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On Forgiveness

I’ve been thinking about a line from the Dave Eggers quote that I used in my previous post: “Every new generation purports to be more empathetic, and yet every new generation is less forgiving.” This is certainly what I observe out there in the world. There is enormous social capital to be gained via the performance of empathy, particularly when it is directed in the right ways and toward the right targets. Forgiveness is the much harder and less-traveled path. There are fewer (public) rewards and far greater costs to forgiveness. Empathy can easily be absorbed into the personal branding project. Forgiveness, not so much. Forgiveness is slow, often painful, patient, quiet work.

The irony of course is that our need for forgiveness is far deeper and more acute than for empathy. Empathy is good. Who doesn’t want more understanding, compassion, and solidarity? Who doesn’t appreciate the attempt to share in whatever they’re going through? Empathy is crucial and I would never want to denigrate its sincere expressions. But forgiveness is another thing entirely.

To be human is to require forgiveness. We come into this world, a bundle of need and desire and crash into each other pretty much from day one. We misunderstand and miscommunicate. We lie to each other. We lie to ourselves. We impose intolerable burdens on each other, intentionally and unintentionally. We are careless and casual and dramatic and oversensitive and dismissive and overprotective. We do damage even when we try to do the right thing. We love deeply and thus we hurt and are hurt deeply. We drag our pain around in unhealthy and destructive ways. We often have no idea what we do to each other.

Forgiveness is what we need more than anything. It is a gift, and it is a burden. It is deliberate bearing of the weakness and wrongdoing of one another. It is to unclench righteous fists, to release instinctive reactions (particularly when we’re convinced they’re justified!). It is to offer one another the ability to be what we are. Fallen, selfish human beings who hurt each other. Frail, weak human beings who carry around silent pain that they don’t know what to do with. Angry, confused human beings who lash out and flail around impotently in the face of problems too big to solve. Precious, beautiful human beings who long for more and for better but don’t always know how to get there.

Many prayer books contain the prophecy from Zechariah in Luke 1 as part of their daily liturgy.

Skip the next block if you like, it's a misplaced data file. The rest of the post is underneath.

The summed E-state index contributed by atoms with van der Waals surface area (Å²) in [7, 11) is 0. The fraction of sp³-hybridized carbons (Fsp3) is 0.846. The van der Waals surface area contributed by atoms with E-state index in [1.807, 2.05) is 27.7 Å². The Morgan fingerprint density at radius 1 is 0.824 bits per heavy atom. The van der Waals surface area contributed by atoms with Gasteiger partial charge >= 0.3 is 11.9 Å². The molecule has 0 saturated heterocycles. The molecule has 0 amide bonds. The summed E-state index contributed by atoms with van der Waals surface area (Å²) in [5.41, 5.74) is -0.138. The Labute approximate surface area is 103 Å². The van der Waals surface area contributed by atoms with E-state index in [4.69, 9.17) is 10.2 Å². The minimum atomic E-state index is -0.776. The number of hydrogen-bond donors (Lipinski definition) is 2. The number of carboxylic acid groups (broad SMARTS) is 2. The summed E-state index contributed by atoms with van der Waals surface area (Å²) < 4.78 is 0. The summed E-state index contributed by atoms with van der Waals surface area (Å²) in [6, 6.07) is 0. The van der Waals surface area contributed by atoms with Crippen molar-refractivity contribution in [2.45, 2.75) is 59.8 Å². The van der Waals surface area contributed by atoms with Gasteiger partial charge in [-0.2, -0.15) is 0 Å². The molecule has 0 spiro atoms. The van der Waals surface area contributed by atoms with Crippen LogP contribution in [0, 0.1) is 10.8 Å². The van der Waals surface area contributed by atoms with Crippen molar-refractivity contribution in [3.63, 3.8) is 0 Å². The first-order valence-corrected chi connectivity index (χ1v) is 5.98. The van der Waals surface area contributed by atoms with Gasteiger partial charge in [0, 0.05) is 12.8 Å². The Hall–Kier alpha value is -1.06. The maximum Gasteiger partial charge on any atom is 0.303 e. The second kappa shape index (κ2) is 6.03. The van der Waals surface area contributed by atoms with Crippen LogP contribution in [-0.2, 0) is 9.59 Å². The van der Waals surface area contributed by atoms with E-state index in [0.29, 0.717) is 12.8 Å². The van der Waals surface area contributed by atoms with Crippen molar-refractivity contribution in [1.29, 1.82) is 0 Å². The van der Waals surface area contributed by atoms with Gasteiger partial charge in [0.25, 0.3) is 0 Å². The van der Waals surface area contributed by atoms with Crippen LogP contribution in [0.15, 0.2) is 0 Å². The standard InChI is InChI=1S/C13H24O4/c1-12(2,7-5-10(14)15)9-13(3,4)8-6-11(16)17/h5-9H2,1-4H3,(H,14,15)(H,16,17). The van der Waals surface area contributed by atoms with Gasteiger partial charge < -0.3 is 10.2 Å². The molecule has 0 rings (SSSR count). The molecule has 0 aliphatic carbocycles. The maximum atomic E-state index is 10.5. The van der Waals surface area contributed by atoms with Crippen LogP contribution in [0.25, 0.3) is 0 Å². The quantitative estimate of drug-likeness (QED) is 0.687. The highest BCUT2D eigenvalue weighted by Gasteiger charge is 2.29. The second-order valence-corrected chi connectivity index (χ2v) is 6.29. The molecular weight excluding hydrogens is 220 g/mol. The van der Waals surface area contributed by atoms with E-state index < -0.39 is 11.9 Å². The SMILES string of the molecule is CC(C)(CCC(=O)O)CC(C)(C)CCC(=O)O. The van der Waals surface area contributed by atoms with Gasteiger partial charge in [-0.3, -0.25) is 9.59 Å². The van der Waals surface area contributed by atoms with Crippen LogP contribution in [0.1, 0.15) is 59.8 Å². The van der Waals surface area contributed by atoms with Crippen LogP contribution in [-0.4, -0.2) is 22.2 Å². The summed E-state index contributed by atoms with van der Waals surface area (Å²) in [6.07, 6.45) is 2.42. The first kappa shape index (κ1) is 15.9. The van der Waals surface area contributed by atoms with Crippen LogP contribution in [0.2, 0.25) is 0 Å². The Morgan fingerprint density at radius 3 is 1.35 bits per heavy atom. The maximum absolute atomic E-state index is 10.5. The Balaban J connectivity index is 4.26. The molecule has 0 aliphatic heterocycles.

And you, child, will be called the prophet of the Most High,
for you will go before the Lord to prepare his ways,
to give his people knowledge of salvation
by the forgiveness of their sins.

I confess that I often skate right past these words. The curse of familiarity and all that. But today I was struck by the order of operations. The knowledge of salvation comes via forgiveness. Forgiveness is the means of salvation not the end. It’s how things are made new, not the reward that comes from passing the test, whatever the test is and whoever might be administering it.

Forgiveness meets us as human beings where we are, as we are, and it stubbornly, honestly, and relentlessly loves us forward. It is the thing we need. And it is the thing we need to extend. More than we can even know. Who knows what we will become (or fail to become) without it?

Image source.

4 Comments Post a comment
  1. Ken Peters #

    spectacular insight, Ryan, well done.

    June 24, 2022
  2. Gil #

    This is a really thought-provoking post. The distinction (or relationship) between forgiveness and empathy is interesting. I don’t think you can forgive without empathy (“here is this person who has done something wrong and needs to make it right… I too have felt that way and can understand the sorrow, shame, guilt etc.). On the other hand, I think it’s very possible to champion a certain kind of “empathy” and avoid forgiveness because we can stop with a kind of baseline sentiment of solidarity (“I see you, I feel you” etc.) and never tell the truth about what’s been done. So forgiveness seems like a thicker practice to me because it requires both empathy and truth-telling. Forgiveness seems harder than empathy which maybe explains the paradox of 2022 where we hear a lot about the value of empathy but see so little grace and forgiveness.

    June 25, 2022
    • I think it’s very possible to champion a certain kind of “empathy” and avoid forgiveness because we can stop with a kind of baseline sentiment of solidarity (“I see you, I feel you” etc.) and never tell the truth about what’s been done.

      Yes, absolutely. I think we see this all around. I like the idea of forgiveness as a “thicker” practice.

      June 26, 2022

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